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Spotify Hit with Cease and Desist by Music Publishers Over Alleged Unlicensed Lyrics

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The National Music Publishers Association (NMPA) has sent Spotify a cease and desist letter alleging the streaming platform hosts “unlicensed lyrics, music videos, and podcasts.”

“It has come to our attention that Spotify displays lyrics and reproduces and distributes music videos and podcasts using musical works without the consent of or compensation to the respective publishers and/or administrators (our members) who control the copyrights in the musical compositions,” the letter (via Billboard) reads in part. “As such, these uses of musical works on the Spotify platform are not licensed or will soon become unlicensed.”

Written by NMPA’s executive vp and general counsel Danielle Aguirre, the letter doesn’t refer to specific unlicensed works. However, it continues by claiming Spotify is in “direct infringement by hosting unlicensed musical works in its lyrics, videos, and podcasts and by distributing unauthorized reproductions, synchronizations, displays, and derivative [uses] of these musical works to its users. Making matters worse, Spotify profits from such infringement.”

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The letter also refers to a recent report that Spotify plans to allow users to “remix” songs directly on the platform, with options to slow down, speed up, mash together, and “otherwise edit” tracks. According to the NMPA, launching “any such feature without the proper licenses in place from our members may constitute additional direct infringement.”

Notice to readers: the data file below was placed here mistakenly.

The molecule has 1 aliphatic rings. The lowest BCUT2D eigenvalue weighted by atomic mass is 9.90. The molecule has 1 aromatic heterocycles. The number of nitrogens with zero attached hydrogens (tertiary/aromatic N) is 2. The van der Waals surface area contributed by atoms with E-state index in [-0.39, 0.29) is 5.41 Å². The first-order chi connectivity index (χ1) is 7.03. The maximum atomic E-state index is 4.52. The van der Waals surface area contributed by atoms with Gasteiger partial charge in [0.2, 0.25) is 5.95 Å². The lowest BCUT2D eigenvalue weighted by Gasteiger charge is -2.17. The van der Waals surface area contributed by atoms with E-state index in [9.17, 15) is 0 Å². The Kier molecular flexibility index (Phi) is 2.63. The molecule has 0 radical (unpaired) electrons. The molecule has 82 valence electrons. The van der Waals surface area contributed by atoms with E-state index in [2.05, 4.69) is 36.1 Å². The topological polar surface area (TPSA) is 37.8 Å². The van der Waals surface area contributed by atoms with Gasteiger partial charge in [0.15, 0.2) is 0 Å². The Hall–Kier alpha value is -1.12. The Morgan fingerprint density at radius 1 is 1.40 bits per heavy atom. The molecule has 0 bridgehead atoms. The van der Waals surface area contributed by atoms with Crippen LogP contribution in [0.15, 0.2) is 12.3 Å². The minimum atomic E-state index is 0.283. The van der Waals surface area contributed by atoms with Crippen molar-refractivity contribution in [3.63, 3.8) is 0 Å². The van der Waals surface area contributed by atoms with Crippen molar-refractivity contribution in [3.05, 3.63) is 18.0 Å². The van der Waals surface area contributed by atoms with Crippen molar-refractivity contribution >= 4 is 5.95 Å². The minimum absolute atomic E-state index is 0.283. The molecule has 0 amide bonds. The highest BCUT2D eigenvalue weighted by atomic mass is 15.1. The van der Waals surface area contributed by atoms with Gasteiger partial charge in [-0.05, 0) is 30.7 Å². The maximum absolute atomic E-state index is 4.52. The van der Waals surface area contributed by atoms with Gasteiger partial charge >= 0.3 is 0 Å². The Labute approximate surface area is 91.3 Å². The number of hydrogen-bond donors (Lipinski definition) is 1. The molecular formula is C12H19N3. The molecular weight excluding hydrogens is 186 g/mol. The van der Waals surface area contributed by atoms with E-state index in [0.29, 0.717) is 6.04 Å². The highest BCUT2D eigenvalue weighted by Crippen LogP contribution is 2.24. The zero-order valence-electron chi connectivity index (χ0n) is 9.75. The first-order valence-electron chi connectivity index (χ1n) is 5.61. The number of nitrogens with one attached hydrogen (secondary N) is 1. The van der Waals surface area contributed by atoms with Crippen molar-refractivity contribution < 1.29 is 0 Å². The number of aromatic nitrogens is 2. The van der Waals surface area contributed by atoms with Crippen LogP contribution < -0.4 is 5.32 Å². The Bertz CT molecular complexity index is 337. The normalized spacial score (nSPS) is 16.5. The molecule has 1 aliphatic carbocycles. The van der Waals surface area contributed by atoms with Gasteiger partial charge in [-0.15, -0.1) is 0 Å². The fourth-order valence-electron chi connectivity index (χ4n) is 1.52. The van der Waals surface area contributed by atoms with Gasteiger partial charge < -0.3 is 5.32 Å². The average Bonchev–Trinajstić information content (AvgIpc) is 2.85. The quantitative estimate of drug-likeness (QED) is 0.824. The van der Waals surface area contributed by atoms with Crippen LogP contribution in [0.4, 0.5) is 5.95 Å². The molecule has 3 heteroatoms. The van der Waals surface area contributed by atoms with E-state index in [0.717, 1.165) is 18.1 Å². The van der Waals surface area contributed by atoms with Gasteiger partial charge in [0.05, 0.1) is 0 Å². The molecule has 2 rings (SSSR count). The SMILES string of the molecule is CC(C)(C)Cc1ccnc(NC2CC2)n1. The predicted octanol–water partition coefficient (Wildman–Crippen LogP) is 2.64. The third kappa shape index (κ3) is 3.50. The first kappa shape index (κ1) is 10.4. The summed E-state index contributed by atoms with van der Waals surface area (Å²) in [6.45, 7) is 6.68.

Ultimately, the NMPA “demands” Spotify remove the purportedly unlicensed works from their platform or “face copyright liability.”

A Spotify spokesperson vehemently pushed back against the NMPA’s claims, describing the letter as a “press stunt filled with false and misleading claims” and an attempt to “deflect from the Phono IV deal that the NMPA agreed to and celebrated back in 2022.”

The statement continues, “We paid a record amount to benefit songwriters in 2023, and we are on track to exceed this amount [globally] in 2024. Spotify is a platform for licensed content. We are committed to the integrity of our platform, and we have a clear process in place for rightsholders to contact Spotify about any content they believe is unlicensed.”

News of the cease and desist letter comes after Billboard reported that Spotify’s new royalty model could earn songwriters and publishers an estimated $150 million less in comparison to the previous payout rate.

Editor’s Note: As an alternative to Spotify, consider unlocking the power of SoundCloud with their best plan for artists, Next Pro, which includes unlimited uploads, advanced profile controls, enhanced growth opportunities, cross-platform distribution, and more.

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